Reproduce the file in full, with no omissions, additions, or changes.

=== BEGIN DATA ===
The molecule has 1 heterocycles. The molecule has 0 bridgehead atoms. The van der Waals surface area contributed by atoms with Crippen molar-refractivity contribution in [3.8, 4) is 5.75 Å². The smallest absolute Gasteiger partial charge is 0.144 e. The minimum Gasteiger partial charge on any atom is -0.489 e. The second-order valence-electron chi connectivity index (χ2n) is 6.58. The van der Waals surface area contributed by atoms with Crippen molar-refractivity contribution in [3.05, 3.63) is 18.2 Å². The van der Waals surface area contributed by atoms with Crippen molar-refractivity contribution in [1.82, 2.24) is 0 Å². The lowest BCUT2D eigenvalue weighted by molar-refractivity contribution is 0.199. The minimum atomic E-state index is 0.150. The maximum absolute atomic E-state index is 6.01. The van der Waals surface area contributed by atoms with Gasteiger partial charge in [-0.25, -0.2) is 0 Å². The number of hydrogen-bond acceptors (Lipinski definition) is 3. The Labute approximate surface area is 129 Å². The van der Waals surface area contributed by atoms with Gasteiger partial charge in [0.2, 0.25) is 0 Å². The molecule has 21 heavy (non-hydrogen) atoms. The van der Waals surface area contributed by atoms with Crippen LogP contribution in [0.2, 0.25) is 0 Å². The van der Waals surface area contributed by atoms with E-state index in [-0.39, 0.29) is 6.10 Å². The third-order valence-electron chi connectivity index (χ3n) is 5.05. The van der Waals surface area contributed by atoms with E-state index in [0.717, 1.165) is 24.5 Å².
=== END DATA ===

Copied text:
The molecule has 1 heterocycles. The molecule has 0 bridgehead atoms. The van der Waals surface area contributed by atoms with Crippen molar-refractivity contribution in [3.8, 4) is 5.75 Å². The smallest absolute Gasteiger partial charge is 0.144 e. The minimum Gasteiger partial charge on any atom is -0.489 e. The second-order valence-electron chi connectivity index (χ2n) is 6.58. The van der Waals surface area contributed by atoms with Crippen molar-refractivity contribution in [3.05, 3.63) is 18.2 Å². The van der Waals surface area contributed by atoms with Crippen molar-refractivity contribution in [1.82, 2.24) is 0 Å². The lowest BCUT2D eigenvalue weighted by molar-refractivity contribution is 0.199. The minimum atomic E-state index is 0.150. The maximum absolute atomic E-state index is 6.01. The van der Waals surface area contributed by atoms with Gasteiger partial charge in [-0.25, -0.2) is 0 Å². The number of hydrogen-bond acceptors (Lipinski definition) is 3. The Labute approximate surface area is 129 Å². The van der Waals surface area contributed by atoms with Gasteiger partial charge in [0.2, 0.25) is 0 Å². The molecule has 21 heavy (non-hydrogen) atoms. The van der Waals surface area contributed by atoms with Crippen LogP contribution in [0.2, 0.25) is 0 Å². The van der Waals surface area contributed by atoms with E-state index in [-0.39, 0.29) is 6.10 Å². The third-order valence-electron chi connectivity index (χ3n) is 5.05. The van der Waals surface area contributed by atoms with E-state index in [0.717, 1.165) is 24.5 Å².